As an alternative, you could find the average of the CAPM, DCF, and over-own-bond-yield-plus-judgmental- risk-premium costs of equity ignoring flotation costs and then add to it the 0.

Table shows the average flotation costs for debt and equity issued by U. The common stock flotation costs are for non-IPO issues. For IPOs, flotation costs are higher: The data in Table include both util- ity and nonutility companies; if utilities had been excluded, the reported flotation costs would have been higher.

Table shows that flotation costs are significantly higher for equity than for debt. Notice that all flotation costs, as a percentage of capi- tal raised, fall as the amount of capital raised increases. The lower cost for issuing debt results from two factors. First, debt is a contractual obligation; hence returns are more predictable, which makes selling debt easier.

Second, corporate debt is sold mainly in large blocks to institutional investors, whereas common stock is sold in smaller amounts to many different investors; this imposes higher costs on the investment banks, who pass these costs on to the issuing company. Self-Test What are flotation costs? Why are flotation costs higher for stock than for debt?

If the firm must issue new stock, what is its cost of external equity, re? The Cost of Capital raise new capital in a manner that will keep the actual capital structure on target over time. In this chapter, we assume that the firm has identified its optimal capital structure, that it uses this optimum as the target, and that it finances so as to remain constantly on target. How the target is established is examined in Chapter The target proportions of debt, preferred stock, and common equity, along with the com- ponent costs of capital, are used to calculate the WACC, as shown previously in Equation First, the WACC is the cost the company would incur to raise each new, or marginal, dollar of capital—it is not the average cost of dollars raised in the past.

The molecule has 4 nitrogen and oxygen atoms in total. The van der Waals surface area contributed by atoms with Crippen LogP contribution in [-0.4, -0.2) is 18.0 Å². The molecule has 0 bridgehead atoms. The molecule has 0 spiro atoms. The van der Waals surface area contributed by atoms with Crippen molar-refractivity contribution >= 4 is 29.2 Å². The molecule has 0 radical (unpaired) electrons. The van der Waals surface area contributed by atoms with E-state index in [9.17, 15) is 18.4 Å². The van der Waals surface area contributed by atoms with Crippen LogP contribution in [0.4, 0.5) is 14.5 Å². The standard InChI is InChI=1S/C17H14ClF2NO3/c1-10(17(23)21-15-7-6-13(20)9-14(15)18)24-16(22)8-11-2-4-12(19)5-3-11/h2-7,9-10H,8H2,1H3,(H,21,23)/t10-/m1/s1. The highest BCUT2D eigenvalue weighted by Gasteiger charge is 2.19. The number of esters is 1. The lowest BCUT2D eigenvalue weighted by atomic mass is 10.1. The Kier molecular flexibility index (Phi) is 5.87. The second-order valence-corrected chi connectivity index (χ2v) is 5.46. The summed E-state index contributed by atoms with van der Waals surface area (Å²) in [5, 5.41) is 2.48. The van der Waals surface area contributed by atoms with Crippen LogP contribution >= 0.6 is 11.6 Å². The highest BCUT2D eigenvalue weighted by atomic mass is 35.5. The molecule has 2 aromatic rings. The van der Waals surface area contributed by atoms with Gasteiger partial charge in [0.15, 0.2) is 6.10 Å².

Third, the target weights should be based on market values and not on book values. We discuss these points in what follows. This is the same required rate of return that a new equity holder would have, whether the new investor bought stock in the secondary market or through a new equity offering. In other words, whether the shareholders are already equity holders or are brand-new equity holders, they all have the same required rate of return, which is the current required rate of return on equity.

First, suppose the firm exhausts its capacity to issue low-cost debt this year to take on projects with after-tax returns as low as 5. Then next year, when the firm must finance with common equity, it will have to turn down projects with returns as high as Second, both existing and new investors have claims on all future cash flows.

In fact, new debtholders receive a claim on the cash flows being generated by existing as well as new projects, while old debtholders and equity holders have claims on both new and existing projects. Weights for Component Costs: Book Values versus Market Values versus Targets Our primary reason for calculating the WACC is to use it in capital budgeting or corporate valuation, since we need to compare the expected returns on projects and companies with the cost of the funds used to finance them.

As Figure showed, accountants report financial statements in book value terms, but financial analysts can convert those numbers into market values.

At one time academics—and, to a lesser extent, financial executives—debated whether we should use book value versus market value weights when estimating the cost of capital. The main arguments in favor of book weights were 1 these are the numbers shown on financial statements, 2 the bond rating agencies seem to focus on book weights, and 3 book values are more stable than market values, so book value weights produce more stable inputs for use in capital budgeting.